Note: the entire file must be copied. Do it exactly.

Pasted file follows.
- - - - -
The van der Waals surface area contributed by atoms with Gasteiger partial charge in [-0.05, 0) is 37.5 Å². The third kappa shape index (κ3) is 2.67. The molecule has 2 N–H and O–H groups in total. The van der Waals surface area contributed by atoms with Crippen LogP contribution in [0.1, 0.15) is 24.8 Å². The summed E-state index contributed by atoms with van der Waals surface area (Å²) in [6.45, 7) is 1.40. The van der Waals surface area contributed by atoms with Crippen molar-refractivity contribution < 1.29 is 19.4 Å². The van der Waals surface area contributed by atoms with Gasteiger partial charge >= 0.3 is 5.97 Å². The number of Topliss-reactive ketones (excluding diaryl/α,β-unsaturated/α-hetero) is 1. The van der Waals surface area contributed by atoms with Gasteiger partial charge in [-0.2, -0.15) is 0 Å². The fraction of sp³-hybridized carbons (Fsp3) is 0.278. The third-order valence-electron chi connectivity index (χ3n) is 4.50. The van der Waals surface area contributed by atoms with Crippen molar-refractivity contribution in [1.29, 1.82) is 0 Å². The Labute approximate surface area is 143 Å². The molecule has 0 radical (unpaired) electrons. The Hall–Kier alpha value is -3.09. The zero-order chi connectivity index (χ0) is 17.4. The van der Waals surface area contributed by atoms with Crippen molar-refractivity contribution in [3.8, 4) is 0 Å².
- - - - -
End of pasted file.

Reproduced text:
The van der Waals surface area contributed by atoms with Gasteiger partial charge in [-0.05, 0) is 37.5 Å². The third kappa shape index (κ3) is 2.67. The molecule has 2 N–H and O–H groups in total. The van der Waals surface area contributed by atoms with Crippen LogP contribution in [0.1, 0.15) is 24.8 Å². The summed E-state index contributed by atoms with van der Waals surface area (Å²) in [6.45, 7) is 1.40. The van der Waals surface area contributed by atoms with Crippen molar-refractivity contribution < 1.29 is 19.4 Å². The van der Waals surface area contributed by atoms with Gasteiger partial charge >= 0.3 is 5.97 Å². The number of Topliss-reactive ketones (excluding diaryl/α,β-unsaturated/α-hetero) is 1. The van der Waals surface area contributed by atoms with Gasteiger partial charge in [-0.2, -0.15) is 0 Å². The fraction of sp³-hybridized carbons (Fsp3) is 0.278. The third-order valence-electron chi connectivity index (χ3n) is 4.50. The van der Waals surface area contributed by atoms with Crippen molar-refractivity contribution in [1.29, 1.82) is 0 Å². The Labute approximate surface area is 143 Å². The molecule has 0 radical (unpaired) electrons. The Hall–Kier alpha value is -3.09. The zero-order chi connectivity index (χ0) is 17.4. The van der Waals surface area contributed by atoms with Crippen molar-refractivity contribution in [3.8, 4) is 0 Å².